We’ve been examining the concept and phenomenon known as procrastination in recent weeks, touching on why we do it and how it often manifests itself in business processes. For our final few parts, we’ll be focusing on how you can stop procrastinating by utilizing both quicker, short-term tactics and long-term, sustained changes. Let’s start with some short-term tactics.
Go About Your Tasks Differently
We’ve talked about some of the quote-unquote “reasons” that people procrastinate already, so it’s important to acknowledge them as we seek out our fixes. For instance, some people tend to procrastinate as a means of avoiding failure or criticism, while others procrastinate by trying to make sure everything is perfect before they’ll progress any further. If this describes your patterns, you might try just switching things up somehow.
- Try working on whatever it is you’re working on in a different place.
- Try breaking up your goals into smaller objectives, ensuring that they contribute to your greater intentions.
- Try streamlining some of your decisions so there is less to obsess over.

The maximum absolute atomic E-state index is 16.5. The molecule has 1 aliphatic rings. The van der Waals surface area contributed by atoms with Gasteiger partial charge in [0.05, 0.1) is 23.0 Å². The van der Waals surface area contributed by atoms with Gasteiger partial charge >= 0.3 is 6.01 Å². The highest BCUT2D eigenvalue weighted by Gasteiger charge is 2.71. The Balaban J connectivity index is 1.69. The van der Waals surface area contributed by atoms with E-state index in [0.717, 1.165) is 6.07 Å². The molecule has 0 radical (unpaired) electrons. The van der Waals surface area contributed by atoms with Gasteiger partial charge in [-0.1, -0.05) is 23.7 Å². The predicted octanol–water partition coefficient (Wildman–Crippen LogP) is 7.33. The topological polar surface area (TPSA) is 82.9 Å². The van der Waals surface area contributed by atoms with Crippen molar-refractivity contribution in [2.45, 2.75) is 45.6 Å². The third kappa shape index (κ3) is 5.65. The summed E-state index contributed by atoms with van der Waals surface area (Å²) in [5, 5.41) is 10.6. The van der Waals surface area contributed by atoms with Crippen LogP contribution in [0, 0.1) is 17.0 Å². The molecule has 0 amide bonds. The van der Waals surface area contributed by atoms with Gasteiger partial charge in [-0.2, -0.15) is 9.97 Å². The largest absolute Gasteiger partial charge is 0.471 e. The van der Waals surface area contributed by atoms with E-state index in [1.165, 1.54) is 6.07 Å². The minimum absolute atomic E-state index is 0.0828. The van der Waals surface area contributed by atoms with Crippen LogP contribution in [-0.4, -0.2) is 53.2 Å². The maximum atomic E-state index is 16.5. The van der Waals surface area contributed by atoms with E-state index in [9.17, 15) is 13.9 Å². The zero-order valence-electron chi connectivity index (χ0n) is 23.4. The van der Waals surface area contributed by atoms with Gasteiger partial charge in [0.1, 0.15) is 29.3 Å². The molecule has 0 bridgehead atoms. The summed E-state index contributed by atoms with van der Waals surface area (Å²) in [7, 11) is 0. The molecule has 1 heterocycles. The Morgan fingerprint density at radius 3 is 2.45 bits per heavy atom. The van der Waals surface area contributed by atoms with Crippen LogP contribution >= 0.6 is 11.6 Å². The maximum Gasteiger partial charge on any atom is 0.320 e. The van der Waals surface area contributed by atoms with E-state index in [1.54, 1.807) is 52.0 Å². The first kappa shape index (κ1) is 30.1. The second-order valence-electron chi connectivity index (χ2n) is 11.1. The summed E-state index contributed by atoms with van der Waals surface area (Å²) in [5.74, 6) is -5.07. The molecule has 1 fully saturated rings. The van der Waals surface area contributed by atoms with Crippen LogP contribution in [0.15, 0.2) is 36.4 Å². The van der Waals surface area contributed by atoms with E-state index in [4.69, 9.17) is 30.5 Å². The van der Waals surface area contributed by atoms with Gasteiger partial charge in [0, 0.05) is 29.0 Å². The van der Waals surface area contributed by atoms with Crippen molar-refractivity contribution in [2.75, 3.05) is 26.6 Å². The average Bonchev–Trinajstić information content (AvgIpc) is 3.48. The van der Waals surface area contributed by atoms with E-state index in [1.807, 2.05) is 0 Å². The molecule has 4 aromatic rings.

It’s easier to act if there is an intentional goal to act on there to motivate you into actually acting. Proactively taking the time to establish a plan to follow is therefore a smart idea, not only in terms of keeping you organized but also as a means of keeping you accountable.
- Try setting a few goals for yourself for the next day at the end of your work time, whether that means establishing the things you need to do or setting a more lofty objective.
- Try mapping out a timeline for your project or endeavor to follow, giving deadlines for you to meet.
- Try giving yourself dedicated time to recover to help replenish your motivation.
Lean On Those Around You
Keep in mind that, in most things in the workplace, you have other people around you as a means of support. Turning to them can help you overcome your temptation to succumb to procrastination, and that’s something that you can reciprocate for them as well. Your teammates are and should be seen as a resource.
- Try sharing your goals amongst your team to boost your accountability and give yourself a group to support you and help inspire you to accomplish the goals you have set.
- Try consulting with someone who has already completed a similar task for their insights and ideas, as their perspective might reignite your interest.
- Try partnering up with someone else who is also working toward a specific goal of their own as another, more direct source of accountability.
Of course, this may be enough to help you beat procrastination in the moment, but fundamentally changing your habits might be a different story. We’ll wrap up our discussion next time with an examination of how you might approach this aspect. Make sure you check back for that!